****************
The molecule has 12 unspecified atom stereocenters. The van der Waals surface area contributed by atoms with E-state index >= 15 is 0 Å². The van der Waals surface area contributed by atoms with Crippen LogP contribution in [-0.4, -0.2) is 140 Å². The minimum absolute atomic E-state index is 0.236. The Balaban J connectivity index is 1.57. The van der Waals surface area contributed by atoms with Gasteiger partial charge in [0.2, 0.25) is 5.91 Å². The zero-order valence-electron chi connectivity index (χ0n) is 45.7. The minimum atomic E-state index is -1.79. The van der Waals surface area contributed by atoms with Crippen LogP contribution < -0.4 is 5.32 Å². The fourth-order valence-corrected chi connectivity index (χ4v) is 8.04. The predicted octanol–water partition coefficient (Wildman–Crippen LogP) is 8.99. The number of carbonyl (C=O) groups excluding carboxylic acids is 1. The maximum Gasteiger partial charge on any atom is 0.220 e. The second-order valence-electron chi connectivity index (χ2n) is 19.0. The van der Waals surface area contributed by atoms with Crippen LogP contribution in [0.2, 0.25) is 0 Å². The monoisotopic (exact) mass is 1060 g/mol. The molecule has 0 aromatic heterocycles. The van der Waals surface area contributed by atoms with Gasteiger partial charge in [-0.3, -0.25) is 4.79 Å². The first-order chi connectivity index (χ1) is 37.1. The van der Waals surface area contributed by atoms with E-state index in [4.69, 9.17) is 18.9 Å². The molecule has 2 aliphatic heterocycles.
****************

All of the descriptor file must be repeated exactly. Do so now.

The molecule has 12 unspecified atom stereocenters. The van der Waals surface area contributed by atoms with E-state index >= 15 is 0 Å². The van der Waals surface area contributed by atoms with Crippen LogP contribution in [-0.4, -0.2) is 140 Å². The minimum absolute atomic E-state index is 0.236. The Balaban J connectivity index is 1.57. The van der Waals surface area contributed by atoms with Gasteiger partial charge in [0.2, 0.25) is 5.91 Å². The zero-order valence-electron chi connectivity index (χ0n) is 45.7. The minimum atomic E-state index is -1.79. The van der Waals surface area contributed by atoms with Crippen LogP contribution < -0.4 is 5.32 Å². The fourth-order valence-corrected chi connectivity index (χ4v) is 8.04. The predicted octanol–water partition coefficient (Wildman–Crippen LogP) is 8.99. The number of carbonyl (C=O) groups excluding carboxylic acids is 1. The maximum Gasteiger partial charge on any atom is 0.220 e. The second-order valence-electron chi connectivity index (χ2n) is 19.0. The van der Waals surface area contributed by atoms with Crippen LogP contribution in [0.2, 0.25) is 0 Å². The monoisotopic (exact) mass is 1060 g/mol. The molecule has 0 aromatic heterocycles. The van der Waals surface area contributed by atoms with Gasteiger partial charge in [-0.3, -0.25) is 4.79 Å². The first-order chi connectivity index (χ1) is 37.1. The van der Waals surface area contributed by atoms with E-state index in [4.69, 9.17) is 18.9 Å². The molecule has 2 aliphatic heterocycles.